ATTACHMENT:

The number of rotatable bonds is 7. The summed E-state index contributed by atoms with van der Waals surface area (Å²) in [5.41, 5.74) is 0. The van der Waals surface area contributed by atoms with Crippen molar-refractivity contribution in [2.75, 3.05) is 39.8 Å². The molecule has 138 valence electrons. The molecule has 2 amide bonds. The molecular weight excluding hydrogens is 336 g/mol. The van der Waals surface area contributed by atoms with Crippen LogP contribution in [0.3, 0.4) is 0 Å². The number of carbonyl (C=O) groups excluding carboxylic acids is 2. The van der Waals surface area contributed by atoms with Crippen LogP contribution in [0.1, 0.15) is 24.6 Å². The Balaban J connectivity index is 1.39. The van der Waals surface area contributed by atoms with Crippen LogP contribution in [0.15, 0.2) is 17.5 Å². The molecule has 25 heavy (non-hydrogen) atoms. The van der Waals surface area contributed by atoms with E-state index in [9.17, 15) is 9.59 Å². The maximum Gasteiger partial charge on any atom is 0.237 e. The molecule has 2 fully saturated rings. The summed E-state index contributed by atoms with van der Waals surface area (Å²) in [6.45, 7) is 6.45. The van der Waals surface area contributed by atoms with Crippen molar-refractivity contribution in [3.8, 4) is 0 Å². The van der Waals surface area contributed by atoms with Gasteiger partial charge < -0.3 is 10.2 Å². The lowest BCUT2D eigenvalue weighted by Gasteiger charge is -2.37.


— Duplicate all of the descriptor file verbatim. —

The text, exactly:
The number of rotatable bonds is 7. The summed E-state index contributed by atoms with van der Waals surface area (Å²) in [5.41, 5.74) is 0. The van der Waals surface area contributed by atoms with Crippen molar-refractivity contribution in [2.75, 3.05) is 39.8 Å². The molecule has 138 valence electrons. The molecule has 2 amide bonds. The molecular weight excluding hydrogens is 336 g/mol. The van der Waals surface area contributed by atoms with Crippen LogP contribution in [0.3, 0.4) is 0 Å². The number of carbonyl (C=O) groups excluding carboxylic acids is 2. The van der Waals surface area contributed by atoms with Crippen LogP contribution in [0.1, 0.15) is 24.6 Å². The Balaban J connectivity index is 1.39. The van der Waals surface area contributed by atoms with Crippen LogP contribution in [0.15, 0.2) is 17.5 Å². The molecule has 25 heavy (non-hydrogen) atoms. The van der Waals surface area contributed by atoms with E-state index in [9.17, 15) is 9.59 Å². The maximum Gasteiger partial charge on any atom is 0.237 e. The molecule has 2 fully saturated rings. The summed E-state index contributed by atoms with van der Waals surface area (Å²) in [6.45, 7) is 6.45. The van der Waals surface area contributed by atoms with Crippen molar-refractivity contribution in [3.8, 4) is 0 Å². The van der Waals surface area contributed by atoms with Gasteiger partial charge < -0.3 is 10.2 Å². The lowest BCUT2D eigenvalue weighted by Gasteiger charge is -2.37.